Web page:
CAIRO: The new US administration has turned its back on concerns over Egypt’s internal political issues for regional cooperation, a policy report released from Washington stated.
“After years of tension resulting from the last administration s focus on human rights and democratic development, the traditional US-Egyptian bilateral ‘bargain’ has been effectively restored, said the report published by the Washington Institute for Near East Policy Wednesday.
“In exchange for cooperation on key mutual interests – the peace process and the Iranian threat – Washington appears to have shelved longstanding concerns over internal Egyptian governance, said authors David Schenker and J. Scott Carpenter.
With President Hosni Mubarak due in Washington next week to meet US President Barack Obama, it appears that the constant criticism that used to emanate from the Bush administration when relations were at a low is a thing of the past.
Egypt has not been passive in this, releasing former presidential candidate Ayman Nour from incarceration early in what was seen as an overture to the then newly elected Obama.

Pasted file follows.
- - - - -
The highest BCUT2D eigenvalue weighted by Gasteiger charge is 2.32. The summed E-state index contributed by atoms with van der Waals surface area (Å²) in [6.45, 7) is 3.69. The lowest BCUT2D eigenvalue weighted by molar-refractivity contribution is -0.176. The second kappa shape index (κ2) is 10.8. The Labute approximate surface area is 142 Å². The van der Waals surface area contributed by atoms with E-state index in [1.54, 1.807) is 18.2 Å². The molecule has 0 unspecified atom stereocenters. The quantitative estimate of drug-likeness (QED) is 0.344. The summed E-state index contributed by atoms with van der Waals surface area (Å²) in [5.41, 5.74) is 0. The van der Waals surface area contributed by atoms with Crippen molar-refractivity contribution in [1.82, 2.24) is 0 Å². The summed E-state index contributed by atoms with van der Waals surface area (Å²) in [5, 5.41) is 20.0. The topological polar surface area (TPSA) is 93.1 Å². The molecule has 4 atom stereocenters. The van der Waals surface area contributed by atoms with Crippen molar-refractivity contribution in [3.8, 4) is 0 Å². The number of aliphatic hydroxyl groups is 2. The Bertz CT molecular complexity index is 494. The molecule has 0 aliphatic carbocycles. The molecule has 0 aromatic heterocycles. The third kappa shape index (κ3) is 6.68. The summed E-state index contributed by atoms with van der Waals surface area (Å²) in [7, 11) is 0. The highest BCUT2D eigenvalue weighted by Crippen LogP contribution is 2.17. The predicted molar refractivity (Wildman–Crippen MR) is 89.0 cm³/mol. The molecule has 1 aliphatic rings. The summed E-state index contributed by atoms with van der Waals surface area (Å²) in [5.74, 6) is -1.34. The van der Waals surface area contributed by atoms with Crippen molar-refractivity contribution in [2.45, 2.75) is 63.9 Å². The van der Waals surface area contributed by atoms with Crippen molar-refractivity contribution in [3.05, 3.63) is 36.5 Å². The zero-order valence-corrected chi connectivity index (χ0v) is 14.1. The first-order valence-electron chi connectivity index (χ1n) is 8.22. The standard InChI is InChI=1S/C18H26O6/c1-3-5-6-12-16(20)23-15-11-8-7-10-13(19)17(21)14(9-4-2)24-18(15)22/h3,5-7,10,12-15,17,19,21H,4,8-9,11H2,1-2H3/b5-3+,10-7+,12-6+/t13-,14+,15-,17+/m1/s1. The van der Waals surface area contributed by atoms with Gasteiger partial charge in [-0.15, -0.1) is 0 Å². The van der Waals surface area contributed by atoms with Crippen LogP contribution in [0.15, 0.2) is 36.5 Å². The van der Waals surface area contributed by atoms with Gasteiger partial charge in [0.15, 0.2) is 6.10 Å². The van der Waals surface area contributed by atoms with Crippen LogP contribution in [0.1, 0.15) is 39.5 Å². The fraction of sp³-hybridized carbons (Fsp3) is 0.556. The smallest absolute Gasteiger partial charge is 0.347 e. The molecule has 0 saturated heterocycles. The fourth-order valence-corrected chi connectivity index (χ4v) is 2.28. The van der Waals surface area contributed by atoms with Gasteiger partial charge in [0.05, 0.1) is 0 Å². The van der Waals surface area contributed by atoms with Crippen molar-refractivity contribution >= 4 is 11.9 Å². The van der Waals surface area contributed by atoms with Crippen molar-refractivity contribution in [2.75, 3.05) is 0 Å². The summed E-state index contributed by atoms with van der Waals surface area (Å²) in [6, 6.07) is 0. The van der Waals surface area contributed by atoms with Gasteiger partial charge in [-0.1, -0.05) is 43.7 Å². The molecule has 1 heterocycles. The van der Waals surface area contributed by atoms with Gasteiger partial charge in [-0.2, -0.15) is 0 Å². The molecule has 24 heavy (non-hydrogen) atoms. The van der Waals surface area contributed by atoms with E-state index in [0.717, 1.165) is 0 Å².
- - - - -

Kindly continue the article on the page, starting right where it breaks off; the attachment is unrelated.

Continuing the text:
The report highlights that human rights and democracy initiatives have deteriorated in Egypt since 2005, when the first presidential elections in the country’s history was held.
Despite this deterioration, relations have improved between Egypt and America since Obama’s election, mainly due to shared and mutual interests in the region, with Egypt acting as the broker between Israel and Hamas and also countering the perceived “Iranian threat.
The stance against Iran has been exemplified the most in Egypt’s overt willingness in allowing Israeli warships to pass through the Suez Canal which seemed to indicate an Egyptian-Israeli cooperation against Iran, according to the report.
“Most importantly for a country that has seen its influence and image in the Arab world erode during the past three decades, President Obama rewarded Cairo with a presidential visit and inaugural address to the ‘Muslim world,’ playing to Egypt s conceit as the heart of the Arab, if not Muslim, world, said the report.
“Although he mentioned democracy in an anodyne manner during the Cairo speech, the president failed to refer directly to Egypt or to challenge the Arab world in the same way he challenged Africans just one week later in Ghana, it continued.
The report concluded by indicating that though the relationship between the two countries has improved significantly under Obama, and Egypt is a key strategic partner, it “is also troubled, facing enormous socioeconomic challenges and questions of the regime’s governance should be reintroduced.